I quickly finished my sandwich and called Bill back a few minutes after 1:00. Unfortunately I got his secretary and she said he was in meeting for the rest of the day. Darn it. I wish I'd gotten his call earlier.
I felt kind of sick--that'll teach me to eat so fast.
The phone rang. I quickly scooped it up.
It was Bill. "Hey, Kelly. How's the cooking going?" he said. I could hear him smile.
"Fine," I said. "I'm glad you called back, but I thought you were in a meeting?"
"I'm about to go to a meeting. But, wait, what do you mean call back?"
"Sorry I missed your call before, I'm not sure what happened. I was here."
"Hon, what do you mean missed my call? I didn't call before. Are you all stressed out about tomorrow? I know you haven't hosted a holiday dinner for your folks before, but I'm sure you'll do great."
I glanced at my watch. It was 12:35. Uh, oh. Something weird was going on.
"Hon? Kelly? Are you there?" he asked.
"Uh, yeah. How important is this meeting of yours? Any chance you can come home?"
"You know it's a very important meeting. Why? Is something wrong?"
"No. Forget it. Let's get takeout tonight but why don't you come home first, so we can see what everyone wants."
"Okay. But how did you know that's what I was going to ask you?"
"Uh...," I said brilliantly.
"Oops. I need to get to that meeting. Gotta' run. Bye, sweetie."
"Bye." We hung up.
What the hell was going on here? Could I have a concussion? The weirdness must be related to the accident in the lab this morning. Justin! I stared at the grandfather clock, watching the hands move around, as I called him.
"Hi, Justin. Are you all right? Anything weird going on at your house?"
"Hi, Professor Phillips. Everything's fine. Why?"
"I thought we agreed you'd call me Kelly. I'm not sure, but I think there's some kind of aftereffect from the accident this morning."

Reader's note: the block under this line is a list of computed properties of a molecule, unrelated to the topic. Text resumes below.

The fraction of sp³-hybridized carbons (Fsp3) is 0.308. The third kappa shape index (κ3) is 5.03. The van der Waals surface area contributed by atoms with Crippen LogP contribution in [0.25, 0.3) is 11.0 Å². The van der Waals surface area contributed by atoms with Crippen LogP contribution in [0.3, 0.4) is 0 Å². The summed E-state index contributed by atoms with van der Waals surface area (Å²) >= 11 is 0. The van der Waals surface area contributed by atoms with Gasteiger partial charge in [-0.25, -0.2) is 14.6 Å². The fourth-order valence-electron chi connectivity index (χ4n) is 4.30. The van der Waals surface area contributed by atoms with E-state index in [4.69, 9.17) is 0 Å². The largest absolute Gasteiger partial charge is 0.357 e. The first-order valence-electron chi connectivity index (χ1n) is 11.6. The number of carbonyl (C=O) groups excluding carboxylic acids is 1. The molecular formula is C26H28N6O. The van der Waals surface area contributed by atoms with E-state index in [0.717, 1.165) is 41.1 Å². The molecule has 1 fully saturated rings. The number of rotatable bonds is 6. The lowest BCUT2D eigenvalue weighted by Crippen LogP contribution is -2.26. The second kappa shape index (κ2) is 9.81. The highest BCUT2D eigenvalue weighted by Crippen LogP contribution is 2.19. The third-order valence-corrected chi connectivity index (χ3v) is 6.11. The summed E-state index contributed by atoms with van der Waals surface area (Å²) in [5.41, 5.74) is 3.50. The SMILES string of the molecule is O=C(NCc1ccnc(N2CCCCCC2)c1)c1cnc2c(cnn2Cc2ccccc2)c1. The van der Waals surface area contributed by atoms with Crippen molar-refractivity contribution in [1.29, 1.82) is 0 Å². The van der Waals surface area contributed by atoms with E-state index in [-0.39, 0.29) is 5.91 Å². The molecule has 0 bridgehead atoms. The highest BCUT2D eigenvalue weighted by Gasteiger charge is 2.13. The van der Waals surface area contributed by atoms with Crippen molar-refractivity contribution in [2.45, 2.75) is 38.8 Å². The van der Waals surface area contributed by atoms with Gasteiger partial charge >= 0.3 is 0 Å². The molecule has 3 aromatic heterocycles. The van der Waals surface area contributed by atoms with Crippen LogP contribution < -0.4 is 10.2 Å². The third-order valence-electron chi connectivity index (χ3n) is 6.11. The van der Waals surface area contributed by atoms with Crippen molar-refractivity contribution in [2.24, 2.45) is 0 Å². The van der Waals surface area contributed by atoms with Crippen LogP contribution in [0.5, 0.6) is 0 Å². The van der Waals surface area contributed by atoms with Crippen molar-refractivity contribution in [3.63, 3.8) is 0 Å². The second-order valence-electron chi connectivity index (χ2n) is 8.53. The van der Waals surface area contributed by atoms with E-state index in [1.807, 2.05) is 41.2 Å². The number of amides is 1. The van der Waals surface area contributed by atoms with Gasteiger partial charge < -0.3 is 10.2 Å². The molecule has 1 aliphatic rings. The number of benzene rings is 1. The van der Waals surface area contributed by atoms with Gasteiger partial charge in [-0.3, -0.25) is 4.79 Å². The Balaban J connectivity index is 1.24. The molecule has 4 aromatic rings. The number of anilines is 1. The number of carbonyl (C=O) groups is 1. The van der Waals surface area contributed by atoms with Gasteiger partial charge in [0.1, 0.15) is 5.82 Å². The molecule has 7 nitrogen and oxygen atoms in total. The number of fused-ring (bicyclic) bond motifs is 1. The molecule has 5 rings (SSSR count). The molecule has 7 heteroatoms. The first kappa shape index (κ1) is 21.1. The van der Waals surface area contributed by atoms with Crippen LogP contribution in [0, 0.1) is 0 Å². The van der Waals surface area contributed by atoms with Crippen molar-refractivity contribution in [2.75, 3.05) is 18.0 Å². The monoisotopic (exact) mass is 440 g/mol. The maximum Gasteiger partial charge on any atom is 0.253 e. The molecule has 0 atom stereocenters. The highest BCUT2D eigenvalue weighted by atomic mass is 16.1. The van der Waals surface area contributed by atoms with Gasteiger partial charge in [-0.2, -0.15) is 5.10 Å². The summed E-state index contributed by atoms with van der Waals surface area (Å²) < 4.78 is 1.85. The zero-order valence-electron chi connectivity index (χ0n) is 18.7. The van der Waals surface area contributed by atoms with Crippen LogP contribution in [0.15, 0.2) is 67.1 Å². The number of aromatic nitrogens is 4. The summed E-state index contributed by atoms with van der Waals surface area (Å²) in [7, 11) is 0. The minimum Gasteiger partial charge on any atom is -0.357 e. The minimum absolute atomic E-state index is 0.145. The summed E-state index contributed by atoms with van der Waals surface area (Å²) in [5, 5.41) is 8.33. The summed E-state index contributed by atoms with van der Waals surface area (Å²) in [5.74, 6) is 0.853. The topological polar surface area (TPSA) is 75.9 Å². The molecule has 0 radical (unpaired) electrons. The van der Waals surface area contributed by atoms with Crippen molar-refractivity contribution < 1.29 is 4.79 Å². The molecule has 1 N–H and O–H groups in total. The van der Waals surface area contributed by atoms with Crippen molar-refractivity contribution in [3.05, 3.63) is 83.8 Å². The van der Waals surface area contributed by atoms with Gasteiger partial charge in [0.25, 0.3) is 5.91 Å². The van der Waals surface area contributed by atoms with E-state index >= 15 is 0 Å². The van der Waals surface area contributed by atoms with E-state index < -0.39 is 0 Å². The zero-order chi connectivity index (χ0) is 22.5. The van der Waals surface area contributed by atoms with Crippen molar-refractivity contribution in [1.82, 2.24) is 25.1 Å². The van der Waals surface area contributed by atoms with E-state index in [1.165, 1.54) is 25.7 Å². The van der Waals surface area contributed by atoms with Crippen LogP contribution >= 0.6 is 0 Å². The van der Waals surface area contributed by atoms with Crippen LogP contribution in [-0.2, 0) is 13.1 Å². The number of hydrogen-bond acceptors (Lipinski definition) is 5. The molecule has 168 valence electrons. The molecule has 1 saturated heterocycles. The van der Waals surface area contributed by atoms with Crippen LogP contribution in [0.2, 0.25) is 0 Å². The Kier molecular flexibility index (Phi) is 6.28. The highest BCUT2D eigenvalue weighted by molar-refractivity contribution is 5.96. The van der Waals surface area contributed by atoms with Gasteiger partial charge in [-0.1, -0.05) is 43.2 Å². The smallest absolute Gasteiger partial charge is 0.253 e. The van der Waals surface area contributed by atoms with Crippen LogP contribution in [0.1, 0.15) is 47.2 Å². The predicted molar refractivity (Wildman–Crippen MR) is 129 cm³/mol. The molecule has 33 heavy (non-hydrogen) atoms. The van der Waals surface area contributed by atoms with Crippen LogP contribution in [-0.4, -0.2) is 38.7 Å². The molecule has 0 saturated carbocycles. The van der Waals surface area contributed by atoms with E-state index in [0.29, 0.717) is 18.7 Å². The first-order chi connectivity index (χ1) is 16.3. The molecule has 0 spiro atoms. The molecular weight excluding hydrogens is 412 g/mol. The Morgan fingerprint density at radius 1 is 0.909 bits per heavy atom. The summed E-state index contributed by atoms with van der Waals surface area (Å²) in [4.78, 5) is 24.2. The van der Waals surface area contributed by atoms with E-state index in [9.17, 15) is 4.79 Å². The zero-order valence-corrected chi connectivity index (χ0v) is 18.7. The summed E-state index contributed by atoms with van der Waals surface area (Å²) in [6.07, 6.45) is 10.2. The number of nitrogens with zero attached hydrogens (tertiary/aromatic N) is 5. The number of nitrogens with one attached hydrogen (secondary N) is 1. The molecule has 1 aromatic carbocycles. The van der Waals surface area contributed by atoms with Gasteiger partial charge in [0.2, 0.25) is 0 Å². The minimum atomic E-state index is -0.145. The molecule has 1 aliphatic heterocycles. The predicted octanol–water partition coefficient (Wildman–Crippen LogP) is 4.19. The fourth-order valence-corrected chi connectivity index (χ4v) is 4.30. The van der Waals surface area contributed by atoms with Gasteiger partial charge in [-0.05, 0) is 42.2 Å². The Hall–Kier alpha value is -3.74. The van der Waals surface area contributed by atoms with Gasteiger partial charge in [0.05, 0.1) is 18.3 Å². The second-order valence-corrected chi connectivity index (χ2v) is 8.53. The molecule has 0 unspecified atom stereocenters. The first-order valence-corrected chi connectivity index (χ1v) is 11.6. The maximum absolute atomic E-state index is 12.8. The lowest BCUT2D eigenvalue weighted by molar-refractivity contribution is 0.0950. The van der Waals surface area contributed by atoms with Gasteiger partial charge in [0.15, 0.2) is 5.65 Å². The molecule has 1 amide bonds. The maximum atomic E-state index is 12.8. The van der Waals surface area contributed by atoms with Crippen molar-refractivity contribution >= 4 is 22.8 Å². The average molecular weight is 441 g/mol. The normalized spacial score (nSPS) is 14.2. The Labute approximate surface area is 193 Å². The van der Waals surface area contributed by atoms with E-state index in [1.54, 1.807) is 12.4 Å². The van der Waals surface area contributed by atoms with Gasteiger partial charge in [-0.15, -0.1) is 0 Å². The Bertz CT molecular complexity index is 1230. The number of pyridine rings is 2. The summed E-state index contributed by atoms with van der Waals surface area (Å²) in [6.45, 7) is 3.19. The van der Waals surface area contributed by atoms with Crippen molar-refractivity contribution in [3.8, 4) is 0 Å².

Justin didn't answer me.
I watched the hands of the clock go around regularly. "Justin? Are you there?"
"Yeah. I'm just surprised. What kind of aftereffects? Do you need help?"
"I think it might be a good idea if you stopped by my place, if it's okay with you. Do you remember where the house is?"
"Yep. No problem. I'll be right there."
I watched the clock behave perfectly normally until I had to answer the front door. "Hi, Justin. Thanks for coming."
"I got here as fast as I could. What's going on?"
"I'm not sure. Let's go talk in the kitchen," I said. We sat down at the center island. Then, I caught some movement in my peripheral vision. Someone else was in the kitchen, at the refrigerator! As they closed the door, I saw a middle-aged woman, wearing an outfit just like mine, who looked just like me! It was me! "Justin! Look!" Pointing at her, I turned back to Justin. He was gone.
The woman's eyes widened and she dropped the jug of milk she was holding.
The jug smashed onto the floor, the cap flew off and milk sprayed all over.
"What? Who're you?" she said.
Then I felt queasy.
"Kelly!" Justin stood in the middle kitchen, breathing hard.
When I glanced back at the clock it read five after two. There was dried milk all over the floor. I remembered eating a sandwich at about one o'clock and listening to Bill's message.
But I also remembered seeing a woman, me, sitting at the breakfast bar when I was at the refrigerator and dropped the milk.
"What the hell is going on?" Justin yelled. "You disappeared! And then there was dried milk all over the floor and then you reappeared!"